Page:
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Effects Of The Fear Of Failure


The fear of failure can affect our lives in many ways. Recognizing and confronting teh fear of failure in each of these experiences could result in dramatic changes in your life.

  • Perfectionism. One of the most common symptoms of the fear of failure is perfectionism, an unwillingness to fail. This tendency suffocates joy and creativity. Often our motivations come from a desperate attempt to avoid teh low self-esteem we experience when we fail.
  • Avoidance of risks. Fear of failure is a willingness to be involved in only those activities that can be done well. New, challenging activities are avoided because the risk of failure is too great. Although it may seem comfortable, avoiding risks limits the scope of our creativity, self-expression, and service to God.
  • Anger and resentment. When we fail, when others contribute to our failure, or when we are injured or insulted in some way, anger is a normal response. What is the common first thing we do when we realized we have failed? We look for someone to blame. Belieivng ourselves to be dimished because of failure, we try to shift that responsibility to someone else.
  • Pride. When we base our self-worth on our performance and are successful, we often develop an inflated view of ourselves that leads to pride. Some of us may persist in this self-exaltation through any and all circumstances; for must of us, however, this sense of self-esteem lasts only until our next failure (or risk of failure).
  • Depression. Depression is usually a result of anger turned inward and/or a deep sense of loss. Experiencing failure and fearing subsequent failure can lead to deep depression. Once depressed, many become emotionally numb and passive in their actions, believing there is no hope for change.
  • Low motivation. Much of what is known as low motivation or laziness is better understood as hopelessness. If people believe they will fail, they have no reason to exert an effort. The pain of passivity seems minor and acceptable compared to the agony of actually trying and failing.
  • Sexual dysfunction. The emotional trauma caused by failure can cause disturbances in sexual activity. Then, rather than experience the pain of failing sexually, many tend to avoid sex altogether, and often turn to sexual fantasy in the form of lust, or even pornography.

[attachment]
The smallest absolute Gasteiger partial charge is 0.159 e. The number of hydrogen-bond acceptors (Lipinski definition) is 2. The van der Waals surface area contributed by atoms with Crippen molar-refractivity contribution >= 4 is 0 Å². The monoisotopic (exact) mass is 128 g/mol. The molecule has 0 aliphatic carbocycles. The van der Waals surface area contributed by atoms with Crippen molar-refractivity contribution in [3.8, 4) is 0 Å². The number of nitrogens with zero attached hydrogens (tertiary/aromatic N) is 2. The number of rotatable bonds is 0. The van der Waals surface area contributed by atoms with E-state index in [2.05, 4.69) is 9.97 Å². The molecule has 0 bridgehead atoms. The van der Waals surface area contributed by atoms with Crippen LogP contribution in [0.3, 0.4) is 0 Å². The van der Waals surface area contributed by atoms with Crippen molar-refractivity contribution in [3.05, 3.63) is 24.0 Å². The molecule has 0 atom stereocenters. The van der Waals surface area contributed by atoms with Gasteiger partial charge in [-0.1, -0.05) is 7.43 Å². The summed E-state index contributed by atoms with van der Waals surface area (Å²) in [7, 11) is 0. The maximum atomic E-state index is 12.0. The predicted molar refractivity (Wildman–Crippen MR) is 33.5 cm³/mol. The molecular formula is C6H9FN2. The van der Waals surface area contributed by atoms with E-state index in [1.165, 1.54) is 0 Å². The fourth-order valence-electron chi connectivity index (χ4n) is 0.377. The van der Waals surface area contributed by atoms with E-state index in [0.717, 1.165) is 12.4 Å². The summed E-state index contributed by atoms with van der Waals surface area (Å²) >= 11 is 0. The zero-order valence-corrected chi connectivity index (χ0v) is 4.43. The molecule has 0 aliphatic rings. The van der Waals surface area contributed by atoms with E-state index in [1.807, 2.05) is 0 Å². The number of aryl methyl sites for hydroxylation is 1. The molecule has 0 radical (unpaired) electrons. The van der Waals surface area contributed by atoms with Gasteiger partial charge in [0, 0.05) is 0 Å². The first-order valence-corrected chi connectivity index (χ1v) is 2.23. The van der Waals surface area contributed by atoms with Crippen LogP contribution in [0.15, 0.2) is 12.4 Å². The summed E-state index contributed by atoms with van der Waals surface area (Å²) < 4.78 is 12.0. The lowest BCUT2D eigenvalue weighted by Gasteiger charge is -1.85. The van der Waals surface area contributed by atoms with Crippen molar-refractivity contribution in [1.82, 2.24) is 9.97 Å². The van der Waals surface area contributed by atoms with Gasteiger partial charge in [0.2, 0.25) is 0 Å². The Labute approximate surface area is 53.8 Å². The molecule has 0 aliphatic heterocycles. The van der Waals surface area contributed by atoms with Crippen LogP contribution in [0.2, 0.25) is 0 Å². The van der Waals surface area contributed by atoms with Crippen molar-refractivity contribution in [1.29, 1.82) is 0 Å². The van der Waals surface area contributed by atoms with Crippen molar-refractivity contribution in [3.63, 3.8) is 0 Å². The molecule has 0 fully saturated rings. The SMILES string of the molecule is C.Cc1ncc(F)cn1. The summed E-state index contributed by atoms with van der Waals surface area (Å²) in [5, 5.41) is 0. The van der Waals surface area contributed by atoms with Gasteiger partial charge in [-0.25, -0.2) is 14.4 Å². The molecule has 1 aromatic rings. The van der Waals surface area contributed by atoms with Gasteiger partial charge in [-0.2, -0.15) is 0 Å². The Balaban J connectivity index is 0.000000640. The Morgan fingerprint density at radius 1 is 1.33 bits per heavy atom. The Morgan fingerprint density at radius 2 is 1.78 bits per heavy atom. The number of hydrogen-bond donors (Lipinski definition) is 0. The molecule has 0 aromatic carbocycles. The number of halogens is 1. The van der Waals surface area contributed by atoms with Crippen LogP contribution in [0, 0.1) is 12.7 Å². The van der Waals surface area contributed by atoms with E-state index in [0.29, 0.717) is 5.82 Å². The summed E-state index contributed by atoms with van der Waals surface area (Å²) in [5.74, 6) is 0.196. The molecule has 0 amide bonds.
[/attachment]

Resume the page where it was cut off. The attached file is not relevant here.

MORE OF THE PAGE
• Chemical dependency. Many people attempt to ease their pain and fear of failure by using drugs or alcohol. What may have begun as a pleasurable means of temporary escape or an effort to remove pressures to perform ends with the despair of realizing an inability to cope without the substance.
  • Addiction to success. Only a little bit more is the motto of many people driven to succeed Success can be a wonderful experience unless you are driven to it. Today’s success never lasts much past the end of the day. Tomorrow you’ll have to do it all over again.
  • Identity entangled with success. What good is success if other people don’t know about it? There are two extremews when it comes to success. Some people make sure everyone knows about their success by the things and the lifestyle they possess. Others make sure they never enjoy the fruits of their success and believe that anyone who does is simply wrong, boastful, and full of themselves.
  • Sense of hopelessness. After several failures you can easily begin to doubt y. our ability to make a good decision. There are few who have ever succeeded at anything who have not had to deal with the reality of their own failures and mistakes. When a person chooses to never make a mistake, it will literally paralyze them.
  • Anger at ourselves and God. There is nothing quite as miserable as being angry at yourself, or even having self-hatred. Unfortunately, your anger is not limited to yourself but many times is also directed toward God. We must realize that as Christians we have teh power provided by the Holy Spirit to lay aside deceptive ways of thinking and be renewed in our minds by the truth of God’s word.

Although we all will continue to experience the fear of failure to some degree, we must realize that as Christians we have the power provided by the Holy Spirit to lay aside deceptive ways of thinking and be renewed in our minds by the truth of God’s Word (see Romans 12:2, Ephesians 4:21-23).

For our benefit, God often allows us to experience circumstances that will enable us to recognize our blind adherence to Satan’s deceptions. Many times these circumstances seem very negative, but through them we can learn valuable, life-changing truths.

In His great love, God leads us through experiences that are difficult but essential to our growth and development. The more aware we become to the fear of failiure and problems it may cause, the more we will understand our own behavior as well as that of others.


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